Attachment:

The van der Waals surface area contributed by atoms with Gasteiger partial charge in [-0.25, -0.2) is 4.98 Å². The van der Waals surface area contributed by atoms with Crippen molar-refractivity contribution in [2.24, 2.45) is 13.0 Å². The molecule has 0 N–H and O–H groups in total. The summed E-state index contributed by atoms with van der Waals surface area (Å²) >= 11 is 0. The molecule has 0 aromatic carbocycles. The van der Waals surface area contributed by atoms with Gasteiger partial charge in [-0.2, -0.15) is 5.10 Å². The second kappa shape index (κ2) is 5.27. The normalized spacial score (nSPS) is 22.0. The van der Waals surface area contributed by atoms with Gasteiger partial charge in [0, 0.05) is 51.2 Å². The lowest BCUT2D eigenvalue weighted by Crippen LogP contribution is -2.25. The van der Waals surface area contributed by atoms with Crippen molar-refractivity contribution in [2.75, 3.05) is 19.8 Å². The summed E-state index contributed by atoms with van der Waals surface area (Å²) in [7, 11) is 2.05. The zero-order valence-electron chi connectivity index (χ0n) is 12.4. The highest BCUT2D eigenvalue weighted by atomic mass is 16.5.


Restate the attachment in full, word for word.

The van der Waals surface area contributed by atoms with Gasteiger partial charge in [-0.25, -0.2) is 4.98 Å². The van der Waals surface area contributed by atoms with Crippen molar-refractivity contribution in [2.24, 2.45) is 13.0 Å². The molecule has 0 N–H and O–H groups in total. The summed E-state index contributed by atoms with van der Waals surface area (Å²) >= 11 is 0. The molecule has 0 aromatic carbocycles. The van der Waals surface area contributed by atoms with Gasteiger partial charge in [-0.2, -0.15) is 5.10 Å². The second kappa shape index (κ2) is 5.27. The normalized spacial score (nSPS) is 22.0. The van der Waals surface area contributed by atoms with Gasteiger partial charge in [0, 0.05) is 51.2 Å². The lowest BCUT2D eigenvalue weighted by Crippen LogP contribution is -2.25. The van der Waals surface area contributed by atoms with Crippen molar-refractivity contribution in [2.75, 3.05) is 19.8 Å². The summed E-state index contributed by atoms with van der Waals surface area (Å²) in [7, 11) is 2.05. The zero-order valence-electron chi connectivity index (χ0n) is 12.4. The highest BCUT2D eigenvalue weighted by atomic mass is 16.5.